SAN MARCOS, TEXAS — Less than six months after devastating flood waters inundated the grounds, buildings and attractions at Aquarena Center on the Southwest Texas State University campus, the park will reopen March, with remodeled buildings, restored boats, new exhibits and a competent, knowledgeable team of employees ready and eager to instruct visitors on the rare and intriguing ecosystem of the oldest continually inhabited site in North America.
“The damage from the flood waters in October was so substantial that no one would have recognized this place the day after the flood,” reported park director Ron Coley. “And no one who saw the devastation in October would recognize the park today.”
Ironically, the park will reopen with A Celebration of Water theme for the late spring and summer months that will include several traveling exhibits, a children’s play, an outdoor sculpture exhibit and unveiling of two newly restored glass-bottom boats.
In addition, regular features such as the popular multigenerational nature tours and the endangered species exhibits will also be available to park visitors.
Participants on the nature tours utilize a kit full of tools, such as binoculars and microscopes, on a 90-minute guided tour of the park where they discover and uncover information about the unique ecosystem of this region. Tours include a ride on a glass-bottom boat and cost $6.50 for adults, $5.50 for seniors and $4.50 for children ages 4 to 15.
On April 10, Aquarena, in conjunction with the School of Fine Arts and Communication at SWT, will open an outdoor sculpture trail featuring the works of professional artists throughout the state, collegiate artists from a juried competition and a selection of works from students on the secondary and middle school level. The featured work of the exhibit will be a commissioned piece by renowned sculptor Isabel Farnsworth, who will also judge the collegiate competition.
Three public performances of the children’s play Cave Song, written by SWT playwright-in-residence Charles Pascoe and directed by J. Jay Jennings, will also be featured that weekend. Performance times are 1 and 3 p.m. on Saturday and 3 p.m. on Sunday. The performance will be staged in the Texana Village in the park.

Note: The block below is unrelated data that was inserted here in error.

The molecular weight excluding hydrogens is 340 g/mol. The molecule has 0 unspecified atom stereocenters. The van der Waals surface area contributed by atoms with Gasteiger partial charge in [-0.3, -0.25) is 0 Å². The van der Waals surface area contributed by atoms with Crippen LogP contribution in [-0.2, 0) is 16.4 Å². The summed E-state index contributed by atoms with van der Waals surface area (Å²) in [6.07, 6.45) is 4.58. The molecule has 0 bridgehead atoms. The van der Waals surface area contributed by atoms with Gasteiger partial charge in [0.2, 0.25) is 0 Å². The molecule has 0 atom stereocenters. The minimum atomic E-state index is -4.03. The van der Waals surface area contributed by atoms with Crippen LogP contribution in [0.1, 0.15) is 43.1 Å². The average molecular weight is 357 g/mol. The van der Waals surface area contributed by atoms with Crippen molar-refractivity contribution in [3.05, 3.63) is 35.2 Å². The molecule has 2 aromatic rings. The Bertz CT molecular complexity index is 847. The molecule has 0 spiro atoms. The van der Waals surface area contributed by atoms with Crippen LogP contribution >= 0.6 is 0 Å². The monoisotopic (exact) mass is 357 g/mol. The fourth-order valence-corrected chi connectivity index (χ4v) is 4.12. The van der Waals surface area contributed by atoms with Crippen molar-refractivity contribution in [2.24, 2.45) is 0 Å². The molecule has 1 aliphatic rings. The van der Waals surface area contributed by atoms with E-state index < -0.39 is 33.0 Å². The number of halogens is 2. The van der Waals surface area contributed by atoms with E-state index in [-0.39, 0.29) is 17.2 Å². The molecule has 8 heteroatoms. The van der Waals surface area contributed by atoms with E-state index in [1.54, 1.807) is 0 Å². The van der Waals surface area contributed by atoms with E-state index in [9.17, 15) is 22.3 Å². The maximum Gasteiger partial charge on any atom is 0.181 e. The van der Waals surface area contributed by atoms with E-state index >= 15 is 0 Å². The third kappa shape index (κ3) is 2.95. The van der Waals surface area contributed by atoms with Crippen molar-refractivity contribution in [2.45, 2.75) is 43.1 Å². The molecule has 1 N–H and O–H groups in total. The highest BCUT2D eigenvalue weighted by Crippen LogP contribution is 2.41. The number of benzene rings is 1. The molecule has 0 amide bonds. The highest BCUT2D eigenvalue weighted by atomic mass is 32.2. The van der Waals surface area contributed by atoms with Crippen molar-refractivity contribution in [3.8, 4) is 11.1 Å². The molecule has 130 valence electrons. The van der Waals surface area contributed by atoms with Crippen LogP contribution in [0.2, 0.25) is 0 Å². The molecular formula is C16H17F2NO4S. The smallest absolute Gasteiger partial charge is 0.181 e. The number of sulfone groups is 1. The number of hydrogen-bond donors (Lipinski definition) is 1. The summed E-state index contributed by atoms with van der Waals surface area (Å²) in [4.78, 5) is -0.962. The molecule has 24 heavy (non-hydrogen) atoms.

Visitors to the park from March through Labor Day will be able to tour several traveling exhibits on display in the park.
On the Water’s Edge comes to Aquarena from the New Mexico Museum of Natural History and Science in Albuquerque. Chiefly a photo gallery-type venue, this exhibit presents the aesthetics and diversity of riparian areas.
A timely exhibit from the McAllen International Museum on Why Should We Care About the Weather will address some of the issues that surround weather-related disasters like the flood which hit the Central Texas area last fall.
Unique underwater presentations will be available to park visitors with POOLS, an exhibition of large transparent underwater images suspended from the ceilings inside the submerged submarine theatre, and Aquamirabilis, an underwater film of bodies in fluid motion. The water from the San Marcos Springs will make an exotic backdrop to the breath-taking images.
In the spirit of “natural beauty liberates creative thinking,” a total renovation of facilities on the property will provide a creative atmosphere for corporate retreats with accommodations for 200 or a romantic setting for wedding receptions.
“We’ve lost a little momentum due to the flood during this transition period of taking Aquarena from a theme park to an eco-tourism attraction,” said Coley, “but in less than three years we’ve gone from providing field trips for 7,000 school age children to more than 50,000 students a year and the focus of their visits has changed dramatically.”
Aquarena has gone from an end-of-the-school year play place to a curriculum based educational excursion under the direction of Margaret Russell, an informal science educator working with different facilities in Cental Texas.
Teachers receive a pre-visit study plan and materials which tie the class visit to Aquarena with the new curriculum mandates by the state legislature.
Russell, along with Murry Owens, Aquarena’s aquatic biologist, has assisted in staff development for the SWT student employees at the park as boat drivers, tour guides and retail workers. Training in the history of Texas and the San Marcos Springs and Edwards Aquifer is combined with the proper techniques of interpreting the ecosystem of the park.There is no admission charge to enter the park or view the exhibits. Park hours beginning March 1 are 9:30 a.m. to 6 p.m. daily. For more information about Aquarena Center, call (512) 245-7575 or toll free 1-800-999-9767.